• What’s in store to those who hate God (v. 7:10 )

Listen. Believe. Obey. Share.

What is the passage saying? About God? About ourselves? (Listen)
What is God asking us to believe? (Believe)
What is God asking us to do? (Obey)
Who can we share this with? (Share)

New Testament Reading Guide – December 19-25, 2011

How do I use this reading guide?

Titus 1:1-16

To make sense out of this personal letter from the Apostle Paul to Titus, you must understand that Paul spent much of his life working as part of the missionary team. Paul’s life was dedicated to preaching the good news of Jesus Christ and forming churches out of those of who believed the message. As Paul traveled on his missionary journeys throughout Syria, Turkey and Greece, he brought assistants with him who were trained to be missionaries in their own right. Titus was one of those assistants who had “graduated” and now headed up the missionary work on the island of Crete. Paul’s relationship with Titus continued although largely through letters such as the one we read today.

How does Paul describe the mission he has dedicated his life to? What is the nature of his relationship with Titus?

What task has Titus been given to do on the island of Crete? What qualities should he be looking for in selecting elders (pastors, overseers, church leaders) for the local churches? Why? What challenges does Titus face?

Titus 2:1-10

Christian teaching contains two elements, the story of what Christ accomplished for us through his life, death, and resurrection and the life we are to live in response to the grace of God. The emphasis of this chapter is on how we are to live in response to the love of God.

What does living the Christian life look like for: older women? Young men? Young women? Older men? Slaves? What common theme runs through Paul’s teachings to each of the groups in the church? Why is it so important that the Christians in Crete live this way (see verse 10)?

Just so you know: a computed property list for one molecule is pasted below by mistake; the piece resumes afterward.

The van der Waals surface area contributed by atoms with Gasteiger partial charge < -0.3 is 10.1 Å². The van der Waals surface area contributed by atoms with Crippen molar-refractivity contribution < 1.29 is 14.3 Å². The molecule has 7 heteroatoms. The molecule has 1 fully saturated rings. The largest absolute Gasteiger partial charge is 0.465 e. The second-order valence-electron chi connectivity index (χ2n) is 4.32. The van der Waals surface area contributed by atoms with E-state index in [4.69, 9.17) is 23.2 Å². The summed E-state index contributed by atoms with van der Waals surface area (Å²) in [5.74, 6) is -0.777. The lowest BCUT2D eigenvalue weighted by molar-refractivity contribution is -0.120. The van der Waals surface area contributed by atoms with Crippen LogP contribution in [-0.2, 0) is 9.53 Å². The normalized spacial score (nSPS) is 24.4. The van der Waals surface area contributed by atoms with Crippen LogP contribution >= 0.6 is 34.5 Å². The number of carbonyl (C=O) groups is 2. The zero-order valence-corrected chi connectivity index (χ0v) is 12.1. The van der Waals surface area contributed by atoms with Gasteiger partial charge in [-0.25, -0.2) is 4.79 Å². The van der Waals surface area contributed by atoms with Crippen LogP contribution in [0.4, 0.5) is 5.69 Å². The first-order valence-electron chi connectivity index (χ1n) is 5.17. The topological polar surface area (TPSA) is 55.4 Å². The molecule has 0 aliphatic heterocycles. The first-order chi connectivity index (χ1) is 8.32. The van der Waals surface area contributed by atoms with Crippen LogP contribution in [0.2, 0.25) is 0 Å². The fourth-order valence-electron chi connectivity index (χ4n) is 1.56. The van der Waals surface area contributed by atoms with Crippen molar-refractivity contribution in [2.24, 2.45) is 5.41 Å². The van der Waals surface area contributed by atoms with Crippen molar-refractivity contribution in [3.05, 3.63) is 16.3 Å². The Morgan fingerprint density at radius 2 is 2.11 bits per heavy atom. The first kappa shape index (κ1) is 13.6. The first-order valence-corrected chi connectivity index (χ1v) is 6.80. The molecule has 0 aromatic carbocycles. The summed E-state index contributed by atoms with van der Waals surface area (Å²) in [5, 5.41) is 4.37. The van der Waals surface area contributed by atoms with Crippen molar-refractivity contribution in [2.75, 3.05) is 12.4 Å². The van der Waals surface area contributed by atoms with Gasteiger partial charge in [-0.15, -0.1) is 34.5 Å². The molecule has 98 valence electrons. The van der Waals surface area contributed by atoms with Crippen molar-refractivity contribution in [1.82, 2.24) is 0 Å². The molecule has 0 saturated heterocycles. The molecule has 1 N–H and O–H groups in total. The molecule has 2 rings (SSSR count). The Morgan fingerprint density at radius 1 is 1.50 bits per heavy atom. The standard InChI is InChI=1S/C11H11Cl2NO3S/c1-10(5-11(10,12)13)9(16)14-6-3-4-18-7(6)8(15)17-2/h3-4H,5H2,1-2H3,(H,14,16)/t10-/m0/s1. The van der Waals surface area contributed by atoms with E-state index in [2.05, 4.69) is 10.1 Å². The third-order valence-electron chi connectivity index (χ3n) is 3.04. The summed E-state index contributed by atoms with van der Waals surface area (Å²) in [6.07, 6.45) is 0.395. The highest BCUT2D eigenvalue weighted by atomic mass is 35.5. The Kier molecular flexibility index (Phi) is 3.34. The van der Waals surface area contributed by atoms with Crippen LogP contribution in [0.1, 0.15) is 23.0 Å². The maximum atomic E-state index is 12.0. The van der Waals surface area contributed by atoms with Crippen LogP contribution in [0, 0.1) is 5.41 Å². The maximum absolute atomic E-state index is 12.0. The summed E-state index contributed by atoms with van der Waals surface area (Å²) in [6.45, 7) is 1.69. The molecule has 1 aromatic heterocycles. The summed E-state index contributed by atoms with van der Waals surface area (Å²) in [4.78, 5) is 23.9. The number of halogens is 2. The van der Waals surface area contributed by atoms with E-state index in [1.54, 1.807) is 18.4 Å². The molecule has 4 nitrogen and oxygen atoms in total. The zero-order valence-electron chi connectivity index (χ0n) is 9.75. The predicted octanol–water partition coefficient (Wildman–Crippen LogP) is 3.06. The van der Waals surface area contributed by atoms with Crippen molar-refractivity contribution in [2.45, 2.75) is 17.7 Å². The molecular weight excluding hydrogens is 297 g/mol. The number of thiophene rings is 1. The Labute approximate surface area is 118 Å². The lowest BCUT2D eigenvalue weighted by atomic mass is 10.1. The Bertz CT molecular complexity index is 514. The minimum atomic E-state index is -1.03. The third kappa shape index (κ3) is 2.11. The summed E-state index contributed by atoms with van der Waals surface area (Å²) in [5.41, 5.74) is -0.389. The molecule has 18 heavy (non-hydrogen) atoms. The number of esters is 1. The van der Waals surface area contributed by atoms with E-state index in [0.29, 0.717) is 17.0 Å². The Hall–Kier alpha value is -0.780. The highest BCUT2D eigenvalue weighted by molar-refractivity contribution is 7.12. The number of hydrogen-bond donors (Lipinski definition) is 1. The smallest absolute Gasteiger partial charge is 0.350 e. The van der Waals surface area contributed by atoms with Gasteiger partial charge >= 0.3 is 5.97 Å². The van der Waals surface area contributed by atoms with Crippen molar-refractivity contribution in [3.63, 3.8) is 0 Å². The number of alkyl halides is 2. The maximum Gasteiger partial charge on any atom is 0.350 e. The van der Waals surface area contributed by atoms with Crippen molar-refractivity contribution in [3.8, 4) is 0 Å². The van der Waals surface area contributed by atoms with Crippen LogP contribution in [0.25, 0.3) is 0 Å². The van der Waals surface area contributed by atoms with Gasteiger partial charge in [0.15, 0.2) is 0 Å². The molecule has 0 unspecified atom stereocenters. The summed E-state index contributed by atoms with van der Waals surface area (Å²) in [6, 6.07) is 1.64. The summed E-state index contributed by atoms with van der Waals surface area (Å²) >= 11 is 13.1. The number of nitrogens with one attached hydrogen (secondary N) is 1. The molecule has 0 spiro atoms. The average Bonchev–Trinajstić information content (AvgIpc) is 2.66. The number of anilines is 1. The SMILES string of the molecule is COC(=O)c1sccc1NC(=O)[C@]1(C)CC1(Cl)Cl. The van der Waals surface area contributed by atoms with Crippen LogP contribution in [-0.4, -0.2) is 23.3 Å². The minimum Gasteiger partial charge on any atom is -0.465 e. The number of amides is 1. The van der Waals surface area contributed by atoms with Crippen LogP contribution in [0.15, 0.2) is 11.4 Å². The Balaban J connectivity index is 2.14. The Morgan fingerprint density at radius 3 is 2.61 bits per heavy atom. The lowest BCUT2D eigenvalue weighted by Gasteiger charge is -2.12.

Titus 2:11-3:8

Paul has just finished laying out his vision of the Christian life. What is the power to live this Christian life? Is it will power or something else? What is it that teaches us to say ‘no’ to ungodliness?

How are God’s people to live in response to the grace of God expressed through his Son Jesus Christ? How are they to relate to government authorities? To their neighbors?

List what Christ done for us that frees us to live in this holy and loving way?

Galatians 3:1-14

In the early years of the church, the vast majority of Jesus’ followers were Jewish (all the Apostles were Jewish). But as the Christian faith began to spread around the Roman Empire, Gentiles (people who are not Jewish) began to flow into the church. This presented a problem for the church. For thousands of years they and their ancestors had held to the laws and customs given to them by Moses. These laws and customs are recorded for us in the books of Exodus, Leviticus, Numbers and Deuteronomy and they covered all aspects of life: circumcision, special holidays to be observed, regulations concerning food and cleanliness, and laws governing how we were to relate to God and to our neighbor. The questions for the early church were: Do Gentile followers of Jesus need to follow Jewish laws and customs in order to be saved? Do they need to be circumcised? (Acts 15:1) Does someone need to become Jewish in order to become a follower of Jesus? Now that Jesus has come are we still bound to keep the law of Moses?